In seventeenth-century China, as formerly disparate social spheres grew closer, the theater began to occupy an important ideological niche among traditional cultural elites, and notions of performance and spectatorship came to animate diverse aspects of literati cultural production. In this study of late-imperial Chinese theater, Sophie Volpp offers fresh readings of major texts such as Tang Xianzu’s Peony Pavilion (Mudan ting) and Kong Shangren’s Peach Blossom Fan (Taohua shan), and unveils lesser-known materials such as Wang Jide’s play The Male Queen (Nan wanghou). In doing so, Volpp sheds new light on the capacity of seventeenth-century drama to comment on the cultural politics of the age.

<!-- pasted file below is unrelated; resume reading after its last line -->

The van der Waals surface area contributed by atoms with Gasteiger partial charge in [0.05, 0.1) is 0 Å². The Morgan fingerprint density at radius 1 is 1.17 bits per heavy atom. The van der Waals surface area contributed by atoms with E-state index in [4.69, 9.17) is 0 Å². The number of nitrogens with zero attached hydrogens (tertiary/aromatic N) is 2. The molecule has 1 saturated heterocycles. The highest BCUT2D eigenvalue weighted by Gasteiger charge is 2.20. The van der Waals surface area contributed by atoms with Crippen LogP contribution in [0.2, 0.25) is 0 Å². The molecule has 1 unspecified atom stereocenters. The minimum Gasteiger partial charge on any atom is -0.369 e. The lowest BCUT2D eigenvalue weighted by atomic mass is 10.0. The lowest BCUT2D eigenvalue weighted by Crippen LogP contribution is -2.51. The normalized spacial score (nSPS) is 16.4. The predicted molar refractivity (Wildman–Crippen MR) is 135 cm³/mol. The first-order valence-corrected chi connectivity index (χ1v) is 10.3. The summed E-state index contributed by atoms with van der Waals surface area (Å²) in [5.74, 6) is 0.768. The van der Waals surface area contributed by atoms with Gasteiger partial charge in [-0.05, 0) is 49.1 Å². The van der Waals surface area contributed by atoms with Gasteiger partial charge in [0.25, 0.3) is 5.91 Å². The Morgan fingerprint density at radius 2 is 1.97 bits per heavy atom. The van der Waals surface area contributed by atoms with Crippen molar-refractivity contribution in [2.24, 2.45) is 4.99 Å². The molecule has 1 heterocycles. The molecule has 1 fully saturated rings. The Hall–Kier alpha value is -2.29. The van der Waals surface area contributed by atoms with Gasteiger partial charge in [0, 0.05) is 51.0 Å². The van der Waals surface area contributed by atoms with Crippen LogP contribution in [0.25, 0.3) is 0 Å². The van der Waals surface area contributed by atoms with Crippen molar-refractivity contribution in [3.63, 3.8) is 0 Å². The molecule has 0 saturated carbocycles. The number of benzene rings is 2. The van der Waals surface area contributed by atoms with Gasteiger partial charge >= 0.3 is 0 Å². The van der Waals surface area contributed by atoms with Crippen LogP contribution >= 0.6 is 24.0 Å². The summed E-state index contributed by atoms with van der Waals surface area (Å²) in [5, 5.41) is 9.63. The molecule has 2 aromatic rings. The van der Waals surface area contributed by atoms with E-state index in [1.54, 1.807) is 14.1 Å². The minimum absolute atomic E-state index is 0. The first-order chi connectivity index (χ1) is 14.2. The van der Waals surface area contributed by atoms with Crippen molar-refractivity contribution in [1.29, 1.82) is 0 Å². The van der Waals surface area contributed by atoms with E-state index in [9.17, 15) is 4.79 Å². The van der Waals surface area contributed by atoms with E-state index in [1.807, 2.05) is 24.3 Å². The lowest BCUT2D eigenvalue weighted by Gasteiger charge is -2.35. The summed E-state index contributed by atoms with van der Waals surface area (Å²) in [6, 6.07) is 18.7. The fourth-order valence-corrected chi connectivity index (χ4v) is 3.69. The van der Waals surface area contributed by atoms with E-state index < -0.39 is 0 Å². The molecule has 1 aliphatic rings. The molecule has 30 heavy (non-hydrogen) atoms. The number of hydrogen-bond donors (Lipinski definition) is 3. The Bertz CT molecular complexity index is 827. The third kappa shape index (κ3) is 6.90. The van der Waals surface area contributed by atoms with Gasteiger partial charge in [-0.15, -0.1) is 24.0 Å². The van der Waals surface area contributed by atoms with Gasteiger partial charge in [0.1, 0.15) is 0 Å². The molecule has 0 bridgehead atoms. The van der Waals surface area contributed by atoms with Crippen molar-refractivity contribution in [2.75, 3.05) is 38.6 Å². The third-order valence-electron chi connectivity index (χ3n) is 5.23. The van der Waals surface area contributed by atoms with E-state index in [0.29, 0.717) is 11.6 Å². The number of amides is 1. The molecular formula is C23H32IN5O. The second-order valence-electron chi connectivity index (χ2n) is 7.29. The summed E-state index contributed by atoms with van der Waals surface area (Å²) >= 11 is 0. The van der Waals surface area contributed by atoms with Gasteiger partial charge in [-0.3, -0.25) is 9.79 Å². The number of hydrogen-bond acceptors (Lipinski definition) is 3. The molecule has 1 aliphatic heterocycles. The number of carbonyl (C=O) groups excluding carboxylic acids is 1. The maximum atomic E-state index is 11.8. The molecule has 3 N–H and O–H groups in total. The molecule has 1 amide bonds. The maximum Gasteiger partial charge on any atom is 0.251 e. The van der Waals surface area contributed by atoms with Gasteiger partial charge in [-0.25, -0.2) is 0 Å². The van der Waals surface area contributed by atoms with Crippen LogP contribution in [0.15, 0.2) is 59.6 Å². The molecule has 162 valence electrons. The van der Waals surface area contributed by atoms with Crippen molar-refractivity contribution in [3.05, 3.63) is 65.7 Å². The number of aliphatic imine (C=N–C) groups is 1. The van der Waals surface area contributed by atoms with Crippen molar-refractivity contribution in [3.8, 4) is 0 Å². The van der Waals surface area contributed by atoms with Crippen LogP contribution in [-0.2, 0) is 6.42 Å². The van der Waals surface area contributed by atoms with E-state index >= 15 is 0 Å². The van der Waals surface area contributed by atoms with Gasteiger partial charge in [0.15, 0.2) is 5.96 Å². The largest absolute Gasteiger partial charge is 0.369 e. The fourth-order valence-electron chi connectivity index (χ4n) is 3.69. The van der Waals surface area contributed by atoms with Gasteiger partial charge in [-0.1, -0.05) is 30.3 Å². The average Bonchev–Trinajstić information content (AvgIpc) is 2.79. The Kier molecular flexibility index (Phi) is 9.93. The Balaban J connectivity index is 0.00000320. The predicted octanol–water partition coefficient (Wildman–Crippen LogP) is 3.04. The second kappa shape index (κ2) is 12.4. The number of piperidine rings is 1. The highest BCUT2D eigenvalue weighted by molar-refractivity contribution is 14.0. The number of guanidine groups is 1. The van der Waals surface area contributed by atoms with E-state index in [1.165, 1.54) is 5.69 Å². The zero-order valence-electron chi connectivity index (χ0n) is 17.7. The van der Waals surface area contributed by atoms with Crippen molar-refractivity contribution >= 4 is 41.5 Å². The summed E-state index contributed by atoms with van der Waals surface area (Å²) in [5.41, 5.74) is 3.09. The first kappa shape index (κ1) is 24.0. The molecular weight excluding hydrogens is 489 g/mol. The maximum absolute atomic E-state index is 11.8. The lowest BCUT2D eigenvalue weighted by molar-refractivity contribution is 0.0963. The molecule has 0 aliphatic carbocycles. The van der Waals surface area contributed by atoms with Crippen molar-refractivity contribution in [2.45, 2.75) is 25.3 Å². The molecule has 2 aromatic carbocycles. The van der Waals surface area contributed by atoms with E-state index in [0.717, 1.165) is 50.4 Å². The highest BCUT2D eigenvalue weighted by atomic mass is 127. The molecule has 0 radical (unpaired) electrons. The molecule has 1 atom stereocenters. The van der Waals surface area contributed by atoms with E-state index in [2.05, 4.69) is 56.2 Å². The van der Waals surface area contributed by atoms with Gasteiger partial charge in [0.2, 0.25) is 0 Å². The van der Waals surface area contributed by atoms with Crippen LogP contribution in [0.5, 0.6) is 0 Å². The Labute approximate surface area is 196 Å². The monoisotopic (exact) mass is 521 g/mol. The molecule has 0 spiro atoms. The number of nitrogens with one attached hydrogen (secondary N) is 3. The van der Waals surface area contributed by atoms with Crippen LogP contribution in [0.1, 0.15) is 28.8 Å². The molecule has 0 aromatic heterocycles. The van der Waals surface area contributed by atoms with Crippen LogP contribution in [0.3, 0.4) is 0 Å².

Worldly Stage arrives at a conception of theatricality particular to the classical Chinese theater and informed by historical stage practices. The transience of worldly phenomena and the vanity of reputation had long informed the Chinese conception of theatricality. But in the seventeenth century, these notions acquired a new verbalization, as theatrical models of spectatorship were now applied to the contemporary urban social spectacle in which the theater itself was deeply implicated.